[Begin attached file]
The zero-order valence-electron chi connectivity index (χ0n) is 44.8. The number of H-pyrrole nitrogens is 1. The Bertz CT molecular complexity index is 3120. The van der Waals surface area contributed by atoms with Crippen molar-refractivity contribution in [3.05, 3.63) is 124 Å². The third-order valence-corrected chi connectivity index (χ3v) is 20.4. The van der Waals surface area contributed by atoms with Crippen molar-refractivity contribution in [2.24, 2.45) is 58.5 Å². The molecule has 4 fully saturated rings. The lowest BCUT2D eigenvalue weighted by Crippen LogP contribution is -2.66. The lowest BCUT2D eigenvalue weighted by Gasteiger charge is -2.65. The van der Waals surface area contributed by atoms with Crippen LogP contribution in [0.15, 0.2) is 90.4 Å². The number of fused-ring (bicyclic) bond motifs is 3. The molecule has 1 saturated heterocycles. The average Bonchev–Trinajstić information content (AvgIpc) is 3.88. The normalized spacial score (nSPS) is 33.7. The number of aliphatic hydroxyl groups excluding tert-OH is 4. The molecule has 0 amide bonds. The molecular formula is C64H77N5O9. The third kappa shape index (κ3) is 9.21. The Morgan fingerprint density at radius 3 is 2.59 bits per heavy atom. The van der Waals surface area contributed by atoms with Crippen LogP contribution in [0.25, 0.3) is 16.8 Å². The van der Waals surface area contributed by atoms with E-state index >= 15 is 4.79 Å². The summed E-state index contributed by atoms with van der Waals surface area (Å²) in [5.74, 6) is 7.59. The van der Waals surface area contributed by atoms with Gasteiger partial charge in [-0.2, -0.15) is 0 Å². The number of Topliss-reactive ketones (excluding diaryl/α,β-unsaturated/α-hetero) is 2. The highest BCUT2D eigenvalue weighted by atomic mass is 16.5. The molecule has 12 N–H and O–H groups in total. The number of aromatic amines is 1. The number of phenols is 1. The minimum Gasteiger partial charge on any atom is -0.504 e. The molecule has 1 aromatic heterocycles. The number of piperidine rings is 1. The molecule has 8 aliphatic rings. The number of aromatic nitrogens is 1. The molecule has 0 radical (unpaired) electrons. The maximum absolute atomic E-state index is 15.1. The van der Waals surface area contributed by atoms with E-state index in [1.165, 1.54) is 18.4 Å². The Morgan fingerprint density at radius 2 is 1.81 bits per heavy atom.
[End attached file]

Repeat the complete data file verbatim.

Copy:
The zero-order valence-electron chi connectivity index (χ0n) is 44.8. The number of H-pyrrole nitrogens is 1. The Bertz CT molecular complexity index is 3120. The van der Waals surface area contributed by atoms with Crippen molar-refractivity contribution in [3.05, 3.63) is 124 Å². The third-order valence-corrected chi connectivity index (χ3v) is 20.4. The van der Waals surface area contributed by atoms with Crippen molar-refractivity contribution in [2.24, 2.45) is 58.5 Å². The molecule has 4 fully saturated rings. The lowest BCUT2D eigenvalue weighted by Crippen LogP contribution is -2.66. The lowest BCUT2D eigenvalue weighted by Gasteiger charge is -2.65. The van der Waals surface area contributed by atoms with Crippen LogP contribution in [0.15, 0.2) is 90.4 Å². The number of fused-ring (bicyclic) bond motifs is 3. The molecule has 1 saturated heterocycles. The average Bonchev–Trinajstić information content (AvgIpc) is 3.88. The normalized spacial score (nSPS) is 33.7. The number of aliphatic hydroxyl groups excluding tert-OH is 4. The molecule has 0 amide bonds. The molecular formula is C64H77N5O9. The third kappa shape index (κ3) is 9.21. The Morgan fingerprint density at radius 3 is 2.59 bits per heavy atom. The van der Waals surface area contributed by atoms with Crippen LogP contribution in [0.25, 0.3) is 16.8 Å². The van der Waals surface area contributed by atoms with E-state index >= 15 is 4.79 Å². The summed E-state index contributed by atoms with van der Waals surface area (Å²) in [5.74, 6) is 7.59. The van der Waals surface area contributed by atoms with Gasteiger partial charge in [-0.2, -0.15) is 0 Å². The number of Topliss-reactive ketones (excluding diaryl/α,β-unsaturated/α-hetero) is 2. The highest BCUT2D eigenvalue weighted by atomic mass is 16.5. The molecule has 12 N–H and O–H groups in total. The number of aromatic amines is 1. The number of phenols is 1. The minimum Gasteiger partial charge on any atom is -0.504 e. The molecule has 1 aromatic heterocycles. The number of piperidine rings is 1. The molecule has 8 aliphatic rings. The number of aromatic nitrogens is 1. The molecule has 0 radical (unpaired) electrons. The maximum absolute atomic E-state index is 15.1. The van der Waals surface area contributed by atoms with E-state index in [1.165, 1.54) is 18.4 Å². The Morgan fingerprint density at radius 2 is 1.81 bits per heavy atom.